Many hobbyists make no distinction between Hostess and Twinkies. For this reason, Twinkies may be found interspersed in lots and partial sets of regular Hostess cards for sale at auctions or in online stores. But there is a difference between a card cut from a family size box of Twinkies and one issued in an individual serving of Twinkies or other snack cake product – the former is a regular Hostess card issued on a box of Twinkies, and the latter is a Twinkie card.
Twinkies differ from the regular Hostess cards in three distinct ways. Since the cardboard backing was in direct contact with the snack cake, Twinkie cards almost always contain product stains. If a Hostess card contains brown splotches or stains, it is most likely a Twinkies card.
In addition, the back of a Twinkies card contains a wax coating added by the manufacturer to prevent the product residue from bleeding into the card. A regular Hostess card does not contain the wax coating. But the clearest way to tell the difference is by looking on the back of the card. If the back contains a thick black bar or small portion of a black bar at the top and/or bottom of the statistics, then it is a Twinkies card.
While the backs of all uncut Twinkie panels contain the characteristic black bar, not all Twinkie cards cut down to size contain a black bar. Poorly cut cards or cards whose back printing was slightly misaligned with the front do not contain black bars. In 1977, a couple of the single-serving Hostess products required a large cardboard backing whose black bar was located far away from the statistics. One must carefully examine the card and feel the wax coating to identify Twinkie cards without the black bars.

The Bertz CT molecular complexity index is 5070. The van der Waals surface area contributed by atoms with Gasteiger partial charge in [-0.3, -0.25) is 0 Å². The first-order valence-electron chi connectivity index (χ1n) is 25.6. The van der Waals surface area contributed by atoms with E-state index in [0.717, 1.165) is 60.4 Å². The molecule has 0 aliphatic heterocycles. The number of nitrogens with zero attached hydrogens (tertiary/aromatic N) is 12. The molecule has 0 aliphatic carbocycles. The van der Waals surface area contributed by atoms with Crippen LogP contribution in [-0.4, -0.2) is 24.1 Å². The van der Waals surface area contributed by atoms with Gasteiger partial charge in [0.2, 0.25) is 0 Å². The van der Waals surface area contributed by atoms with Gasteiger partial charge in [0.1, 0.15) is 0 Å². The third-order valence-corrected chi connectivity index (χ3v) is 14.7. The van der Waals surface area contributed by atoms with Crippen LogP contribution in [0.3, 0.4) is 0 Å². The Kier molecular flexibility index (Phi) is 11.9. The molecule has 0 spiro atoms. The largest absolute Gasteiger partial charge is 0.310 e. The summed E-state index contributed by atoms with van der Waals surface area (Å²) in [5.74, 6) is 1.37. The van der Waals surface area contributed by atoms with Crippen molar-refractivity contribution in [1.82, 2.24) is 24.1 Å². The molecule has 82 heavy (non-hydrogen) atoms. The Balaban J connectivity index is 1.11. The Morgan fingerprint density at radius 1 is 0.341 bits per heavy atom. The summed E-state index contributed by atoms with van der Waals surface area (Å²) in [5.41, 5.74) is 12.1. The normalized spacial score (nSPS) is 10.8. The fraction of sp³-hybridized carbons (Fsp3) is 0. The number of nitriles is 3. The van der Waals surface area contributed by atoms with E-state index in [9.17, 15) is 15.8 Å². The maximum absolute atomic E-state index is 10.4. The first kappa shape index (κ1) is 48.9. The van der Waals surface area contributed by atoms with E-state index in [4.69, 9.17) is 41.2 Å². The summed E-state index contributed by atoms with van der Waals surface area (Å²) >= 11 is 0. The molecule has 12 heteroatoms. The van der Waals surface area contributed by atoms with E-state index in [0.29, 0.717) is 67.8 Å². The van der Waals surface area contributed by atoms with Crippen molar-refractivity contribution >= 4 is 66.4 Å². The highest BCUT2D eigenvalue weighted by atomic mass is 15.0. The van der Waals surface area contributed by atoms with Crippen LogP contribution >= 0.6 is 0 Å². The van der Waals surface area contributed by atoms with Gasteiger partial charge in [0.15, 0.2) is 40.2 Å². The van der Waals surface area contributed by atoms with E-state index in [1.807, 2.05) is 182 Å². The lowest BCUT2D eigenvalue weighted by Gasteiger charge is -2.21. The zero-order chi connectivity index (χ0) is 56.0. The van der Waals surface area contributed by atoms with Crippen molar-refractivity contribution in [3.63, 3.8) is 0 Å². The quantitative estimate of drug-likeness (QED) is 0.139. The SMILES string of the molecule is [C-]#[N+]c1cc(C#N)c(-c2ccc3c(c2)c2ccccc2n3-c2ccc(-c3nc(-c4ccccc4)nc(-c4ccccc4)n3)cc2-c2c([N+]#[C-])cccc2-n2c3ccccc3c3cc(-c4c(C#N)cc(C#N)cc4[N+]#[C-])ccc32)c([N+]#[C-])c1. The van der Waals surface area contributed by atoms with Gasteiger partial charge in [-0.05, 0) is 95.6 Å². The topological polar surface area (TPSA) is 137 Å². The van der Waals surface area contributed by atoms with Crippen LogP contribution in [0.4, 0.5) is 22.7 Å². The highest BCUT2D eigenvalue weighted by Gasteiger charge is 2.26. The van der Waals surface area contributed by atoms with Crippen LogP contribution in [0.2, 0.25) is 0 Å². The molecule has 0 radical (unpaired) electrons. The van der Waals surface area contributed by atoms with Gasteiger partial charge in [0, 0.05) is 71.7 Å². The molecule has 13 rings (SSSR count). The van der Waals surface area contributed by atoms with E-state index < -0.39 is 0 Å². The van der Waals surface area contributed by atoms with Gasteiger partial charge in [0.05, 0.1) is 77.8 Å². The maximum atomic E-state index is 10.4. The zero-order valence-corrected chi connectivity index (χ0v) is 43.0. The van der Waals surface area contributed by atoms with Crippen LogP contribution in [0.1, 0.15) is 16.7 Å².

Twinkie cards contain an unclear color photo on the front and dark print font on the back. The player’s photograph is somewhat faded and burry, and the statistics are printed in bold, dot matrix. These printing differences are not unique, however. Some regular Hostess cards (often from Suzy Q boxes) contain similar printing.
The backs of almost all Twinkie cards were printed in black ink, but the 1975 set can contain brown. The brown back versions are scarce.
The 1975 Bert Hooten (spelling) and Bill Madlock (player position) errors were eventually corrected in the regular Hostess set but were not corrected in the Twinkie versions. Aside from the misspelling on the 1975 Craig Nettles card (#24) and the uncorrected Lee May photo on the 1975 Milt May card (#35), no other errors are noted.
The 1977 set is particularly unusual because of its regional distribution and numerous variations. Master set collectors can search for 236 single card variations and 276 uncut panel variations in seven different, uncut panel sizes among the 150 cards in the set.
Checklists for the 1975 and 1976 Twinkies sets are easily compiled because no variations exist. But no comprehensive 1977 Twinkies variations checklist is publicly available.
The chart below reflects an attempt to compile a complete checklist of the 1977 Twinkies set, including variations. Readers with additional information are invited to contact the author directly.
Twinkie cards are interesting and attractive variations of the regular Hostess sets. Because of their different features and shorter supply, Twinkies will challenge both the causal and advanced collector.
|1977 Hostess Twinkies Checklist|
|Total||276 uncut panels =||48||12||105||63||21||15||12||236|
Key: Uncut Panel Sizes
A 3 1/8″ x 4 1/8″
B 4 1/2 ” x 4 1/4″
C 2 1/4″x 4 1/4
D 3″ x 3 5/8″
E 6″ x 4 ”
F 4 1/2″ x 5 5/8″
G 3″ x 4 1/8″
The last column entitled “Back” shows the number of back variations for each card cut from a panel into the standard 2 1/4″ x 3 1/4″ size, including those with a black bar, without a black bar, and/or with the unique Cupcake back.